As Lynch, explains, information in the IT world is divided into two distinct groups: structured material that goes in relational databases, and all the unstructured material that doesn''t fit into IT infrastructures very well. It is this unstructured material that is now exploding in terms of usage.

According to Autonomy, MBC solves the problem of accessing unstructured information by applying a new breed of applications "…which not only uncovers, but also makes sense of the 85 per cent of enterprise information that remains hidden to all other technologies including keyword search engines and relational databases." Autonomy says MBC would also be an active aid in tracking illegal activity.

Accessing these disparate pieces of information in a meaningful way is perhaps what Feldman is referring to when she speaks about information interactions.

A broad church
According to Lynch, unlike structured data, which allows IT to automate, the problem with unstructured data is that it has not proved to be amenable to automation - so far. The aim of MBC, Lynch says, is to enable companies to attempt a similar process with unstructured information.

According to Lynch, a variety of technologies go into MBC, from speech recognition to text understanding, creating platforms that take the search and interactivity process yet another step ahead. In an interview with James Murray (ITWeek, 21st Aug, 2006) Lynch refers to this application of technologies as "a broad church."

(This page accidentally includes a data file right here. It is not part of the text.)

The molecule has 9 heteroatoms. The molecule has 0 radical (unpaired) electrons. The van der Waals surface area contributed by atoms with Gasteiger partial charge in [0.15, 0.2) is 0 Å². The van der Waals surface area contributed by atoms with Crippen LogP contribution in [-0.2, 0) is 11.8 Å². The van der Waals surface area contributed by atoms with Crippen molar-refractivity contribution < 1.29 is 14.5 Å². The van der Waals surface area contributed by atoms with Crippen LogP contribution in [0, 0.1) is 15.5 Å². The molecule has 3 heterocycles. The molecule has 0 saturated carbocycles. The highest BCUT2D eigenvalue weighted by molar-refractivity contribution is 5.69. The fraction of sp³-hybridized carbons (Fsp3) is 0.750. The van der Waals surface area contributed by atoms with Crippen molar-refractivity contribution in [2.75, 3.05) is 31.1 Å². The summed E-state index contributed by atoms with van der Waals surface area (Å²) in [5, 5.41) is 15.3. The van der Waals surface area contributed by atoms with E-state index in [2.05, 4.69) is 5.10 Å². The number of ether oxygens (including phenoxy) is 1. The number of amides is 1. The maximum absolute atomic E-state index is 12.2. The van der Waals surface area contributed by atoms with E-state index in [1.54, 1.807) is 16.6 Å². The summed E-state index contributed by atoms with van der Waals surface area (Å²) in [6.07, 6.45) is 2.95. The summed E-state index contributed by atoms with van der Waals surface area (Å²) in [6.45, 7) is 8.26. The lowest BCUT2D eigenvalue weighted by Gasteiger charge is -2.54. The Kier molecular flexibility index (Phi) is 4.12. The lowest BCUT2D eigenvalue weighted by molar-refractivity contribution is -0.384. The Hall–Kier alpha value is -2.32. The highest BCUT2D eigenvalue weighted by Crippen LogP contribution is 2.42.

It''s an interesting analogy that Lynch uses, for the origins, of what he refers to as MBC, have a quaint connection to churches, vicars and some very interesting English history. A 18th century English country vicar and mathematician, Thomas Bayes, set about trying to prove the possibility that God exists and arrived at a theorem that discussed the mathematical probability of things.

Lynch says that MBC traces its origins to Bayes''s enterprising work and also builds on the work of Claude Shannon, ''the Father of Information Theory'', whose Principles of Information enable identification of the patterns that naturally occur in text. These two sets of research, says Lynch, lie at the heart of MBC. The underlying pattern-recognition algorithm, derived from Bayes'' formulations, enables computers to comprehend context, generalize from words to an idea, and according to Lynch, grasp the root concepts beneath the play of syntax..

However, for now, Lynch says, " …we are just at the beginning of this movement, but in a few years time you will see unstructured information used and processed all over the place."